"An agency that is specifically assigned the task of building a project, like the Authority in this case, may have a very different view of what is desirable than the public officials who sit on the authorizing committee, whose responsibilities include taking a view of the State's finances that is broader than a single project," Kenny wrote in a decision not to validate the bonds. "Some evidence other than the Authority is necessary to establish that the Finance Committee actually exercised its discretion in deciding on that request, and did not merely accept it without question."

In approving Proposition 1A and giving the Finance Committee the authority to accept or deny bond authorization, the voters intended to "empower the Finance Committee to serve as an independent decision-maker, protecting the interests of taxpayers by acting as the ultimate 'keeper of the checkbook,'" he wrote.

"Treating the Authority's request, by itself, as sufficient evidence to support the Finance Committee's action authorizing issuance of bonds tends to negate the Finance Committee's independent decision-making role in the process," Kenny wrote. "The Court cannot conclude that this is the result the voters intended."

Though the rail authority's two existing contracts -- with the state Department of Transportation and the company Tutor-Perini – are unlikely to be impacted by the rulings, Kenny's findings could have major repercussions for future expenditures. Flashman noted that the rail authority only has a budget of about $900 million, along with the $3.2 billion in federal funds, for a project whose price tag has climbed from $33 billion in 2008 to $68 billion today. Given the timings of both the Tos and the bond decisions, the Finance Committee might have a hard time justifying any more expenditures, he said.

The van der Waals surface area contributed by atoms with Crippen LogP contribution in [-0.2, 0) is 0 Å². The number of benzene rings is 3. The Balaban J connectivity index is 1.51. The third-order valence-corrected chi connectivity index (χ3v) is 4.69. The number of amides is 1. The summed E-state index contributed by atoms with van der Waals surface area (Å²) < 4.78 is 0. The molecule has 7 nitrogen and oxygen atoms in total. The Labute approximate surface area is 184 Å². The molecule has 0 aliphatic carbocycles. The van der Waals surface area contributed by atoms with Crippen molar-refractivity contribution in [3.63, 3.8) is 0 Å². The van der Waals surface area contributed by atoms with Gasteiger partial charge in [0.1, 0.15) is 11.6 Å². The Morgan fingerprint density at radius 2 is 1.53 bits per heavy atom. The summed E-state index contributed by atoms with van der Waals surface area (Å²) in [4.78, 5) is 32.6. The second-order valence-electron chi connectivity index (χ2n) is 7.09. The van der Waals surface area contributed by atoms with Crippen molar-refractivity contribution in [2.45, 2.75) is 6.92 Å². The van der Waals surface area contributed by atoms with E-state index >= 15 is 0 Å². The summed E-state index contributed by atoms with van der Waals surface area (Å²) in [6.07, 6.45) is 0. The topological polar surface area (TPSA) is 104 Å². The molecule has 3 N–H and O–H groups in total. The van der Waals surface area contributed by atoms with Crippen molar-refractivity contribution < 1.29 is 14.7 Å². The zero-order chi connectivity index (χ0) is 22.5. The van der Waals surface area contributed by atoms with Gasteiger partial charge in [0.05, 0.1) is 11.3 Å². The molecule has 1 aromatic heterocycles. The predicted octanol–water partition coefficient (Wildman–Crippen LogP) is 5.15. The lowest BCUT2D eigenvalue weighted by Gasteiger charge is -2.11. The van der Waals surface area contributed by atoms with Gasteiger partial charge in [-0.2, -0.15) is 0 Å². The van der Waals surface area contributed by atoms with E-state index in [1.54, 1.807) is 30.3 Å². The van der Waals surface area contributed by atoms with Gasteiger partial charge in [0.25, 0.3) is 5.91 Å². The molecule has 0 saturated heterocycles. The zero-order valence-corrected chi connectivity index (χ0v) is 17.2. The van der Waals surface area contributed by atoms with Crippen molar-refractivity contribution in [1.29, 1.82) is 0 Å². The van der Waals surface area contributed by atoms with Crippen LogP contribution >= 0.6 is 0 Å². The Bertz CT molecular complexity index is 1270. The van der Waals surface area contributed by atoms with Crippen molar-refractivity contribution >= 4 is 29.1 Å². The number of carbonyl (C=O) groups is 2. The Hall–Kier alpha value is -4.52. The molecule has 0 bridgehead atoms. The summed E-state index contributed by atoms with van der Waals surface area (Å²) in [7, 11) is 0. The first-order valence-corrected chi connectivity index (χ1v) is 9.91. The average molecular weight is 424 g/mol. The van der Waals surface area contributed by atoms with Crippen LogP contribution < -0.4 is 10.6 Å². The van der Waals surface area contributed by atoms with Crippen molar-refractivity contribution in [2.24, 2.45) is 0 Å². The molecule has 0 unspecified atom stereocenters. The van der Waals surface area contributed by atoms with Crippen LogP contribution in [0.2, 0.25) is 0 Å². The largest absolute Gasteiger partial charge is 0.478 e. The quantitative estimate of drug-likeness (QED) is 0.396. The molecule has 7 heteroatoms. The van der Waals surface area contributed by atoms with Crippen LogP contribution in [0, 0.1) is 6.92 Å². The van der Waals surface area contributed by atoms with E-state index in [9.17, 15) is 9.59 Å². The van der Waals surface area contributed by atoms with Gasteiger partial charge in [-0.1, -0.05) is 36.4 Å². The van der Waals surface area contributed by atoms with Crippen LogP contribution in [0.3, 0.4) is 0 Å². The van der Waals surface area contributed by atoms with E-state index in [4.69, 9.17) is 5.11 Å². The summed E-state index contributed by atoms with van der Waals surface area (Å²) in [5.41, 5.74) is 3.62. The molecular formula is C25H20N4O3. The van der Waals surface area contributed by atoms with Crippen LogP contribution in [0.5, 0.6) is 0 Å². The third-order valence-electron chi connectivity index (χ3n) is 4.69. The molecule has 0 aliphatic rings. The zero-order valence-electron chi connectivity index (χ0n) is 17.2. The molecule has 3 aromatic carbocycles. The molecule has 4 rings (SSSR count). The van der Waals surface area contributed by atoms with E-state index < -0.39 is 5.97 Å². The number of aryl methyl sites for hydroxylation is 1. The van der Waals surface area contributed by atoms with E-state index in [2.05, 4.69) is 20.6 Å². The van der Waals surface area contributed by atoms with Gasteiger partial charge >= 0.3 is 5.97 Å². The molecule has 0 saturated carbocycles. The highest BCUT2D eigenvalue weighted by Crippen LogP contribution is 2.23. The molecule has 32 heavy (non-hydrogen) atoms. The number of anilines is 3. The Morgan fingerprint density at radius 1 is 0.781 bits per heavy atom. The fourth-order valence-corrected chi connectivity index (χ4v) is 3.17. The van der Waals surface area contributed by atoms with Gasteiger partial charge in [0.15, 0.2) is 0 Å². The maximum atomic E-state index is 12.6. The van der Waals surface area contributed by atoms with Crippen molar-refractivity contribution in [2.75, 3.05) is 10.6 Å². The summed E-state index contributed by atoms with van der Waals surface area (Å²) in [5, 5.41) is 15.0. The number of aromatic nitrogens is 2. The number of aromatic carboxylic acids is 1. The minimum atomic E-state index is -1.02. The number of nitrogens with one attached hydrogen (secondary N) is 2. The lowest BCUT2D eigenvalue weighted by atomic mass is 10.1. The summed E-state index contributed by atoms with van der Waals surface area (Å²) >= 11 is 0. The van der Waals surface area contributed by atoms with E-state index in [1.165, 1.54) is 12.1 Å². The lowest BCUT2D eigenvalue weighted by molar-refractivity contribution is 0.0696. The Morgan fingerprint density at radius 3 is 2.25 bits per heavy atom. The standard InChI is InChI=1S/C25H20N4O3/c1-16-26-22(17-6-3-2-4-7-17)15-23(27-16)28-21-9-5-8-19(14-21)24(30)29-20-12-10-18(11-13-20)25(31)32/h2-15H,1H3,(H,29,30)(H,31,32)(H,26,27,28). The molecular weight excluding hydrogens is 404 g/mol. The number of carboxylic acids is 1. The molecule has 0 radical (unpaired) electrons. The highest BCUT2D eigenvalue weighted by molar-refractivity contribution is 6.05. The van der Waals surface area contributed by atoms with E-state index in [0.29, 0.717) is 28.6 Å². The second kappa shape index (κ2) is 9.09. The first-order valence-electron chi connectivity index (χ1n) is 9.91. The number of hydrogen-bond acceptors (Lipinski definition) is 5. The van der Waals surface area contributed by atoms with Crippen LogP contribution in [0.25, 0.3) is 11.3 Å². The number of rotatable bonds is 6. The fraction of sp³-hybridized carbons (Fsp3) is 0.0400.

"How is the committee supposed to find evidence to be able to say that it is 'necessary and desirable' to issue bonds at this time when they know they can't use those bonds probably for another two years?" Flashman told the Weekly. He also noted that the federal government may reconsider its grants if matching state funds become unavailable, which means the "project will never break ground."

Attorney Michael Brady, who joined Flashman in representing the Central Valley plaintiffs, shared Flashman's enthusiasm about Monday's rulings. He said the protections of Proposition 1A, the 2008 bond measure, "have served their purpose well."

"Our litigation to enforce those provisions will protect the state from financial risk," Brady said in a statement. "Our clients are very pleased."

Comments

Posted by PaulLosch, a resident of Community Center
on Nov 25, 2013 at 6:26 pm